Material Moisture

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Material Moisture Meters

Due to direct water contact, heavy rains and floods, but also extremely high temperatures and drought the moisture in buildings, building materials, timber, hay, straw, food, cereal grains, pharmaceutical products and during construction and production processes can be too high or too low and thus can cause damages and losses.

For the measurement of material moisture there are moisture meters available which are based on different measuring principles:
Contact moisture meters for measuring the surface moisture on the principle of the electrical resistance by means of insertion pins.
Contactless moisture meters allow non-destructive measurements to depths up to some centimetres, even below tiles, using a capacitive principle.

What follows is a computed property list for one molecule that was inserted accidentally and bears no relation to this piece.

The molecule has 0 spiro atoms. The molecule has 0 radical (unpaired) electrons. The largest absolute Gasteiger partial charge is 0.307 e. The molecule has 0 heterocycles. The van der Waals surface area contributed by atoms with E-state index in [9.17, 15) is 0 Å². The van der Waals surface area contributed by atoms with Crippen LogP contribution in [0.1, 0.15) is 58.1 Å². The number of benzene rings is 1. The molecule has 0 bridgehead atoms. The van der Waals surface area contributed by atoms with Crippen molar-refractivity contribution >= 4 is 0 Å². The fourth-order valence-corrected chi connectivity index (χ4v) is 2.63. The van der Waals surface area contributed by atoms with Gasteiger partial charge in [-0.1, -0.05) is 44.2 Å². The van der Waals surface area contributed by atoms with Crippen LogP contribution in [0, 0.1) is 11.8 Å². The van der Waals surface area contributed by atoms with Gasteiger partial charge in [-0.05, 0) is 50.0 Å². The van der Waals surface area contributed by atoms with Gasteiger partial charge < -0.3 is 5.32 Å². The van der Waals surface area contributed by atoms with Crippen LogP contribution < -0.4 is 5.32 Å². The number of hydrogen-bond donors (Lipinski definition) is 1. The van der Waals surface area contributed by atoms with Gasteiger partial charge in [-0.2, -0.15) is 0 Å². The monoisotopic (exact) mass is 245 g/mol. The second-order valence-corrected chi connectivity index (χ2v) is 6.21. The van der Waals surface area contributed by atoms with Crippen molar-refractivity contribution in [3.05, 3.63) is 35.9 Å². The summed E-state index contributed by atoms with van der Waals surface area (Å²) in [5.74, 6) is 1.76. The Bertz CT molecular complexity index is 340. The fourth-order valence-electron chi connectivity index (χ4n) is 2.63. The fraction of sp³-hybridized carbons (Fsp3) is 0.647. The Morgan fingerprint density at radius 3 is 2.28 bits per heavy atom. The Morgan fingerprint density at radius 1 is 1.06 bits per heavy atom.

Building Materials

Some moisture is unavoidable and may even be necessary in certain building materials, but too much can cause mould, decay and other problems. Our moisture meters are cost-effective instruments that can easily determine moisture levels - allowing the user to diagnose problems and make informed decisions with regard to remedial actions.

Moisture in Floors and Walls

Many of today's flooring materials use water-based adhesives, which are more likely to fail than the older, traditional, solvent-based adhesives. Moisture can cause laminates to fail, tiles to lift and hadwood floors to warp or split. An newly poured concrete floor slab is usually the slowest-drying element of a building. Therefore it is important tho measure the moisture content accurately to ensure a successful floor.

Measuring the moisture content of walls is a traditional method for locating damp and other related problems i.e. damaged pipework, breached damp-.proof courses etc. It is important to ascertain the cause of the dampness, i.e. rising damp, penetrating damp or condensation before any remedial action is undertaken.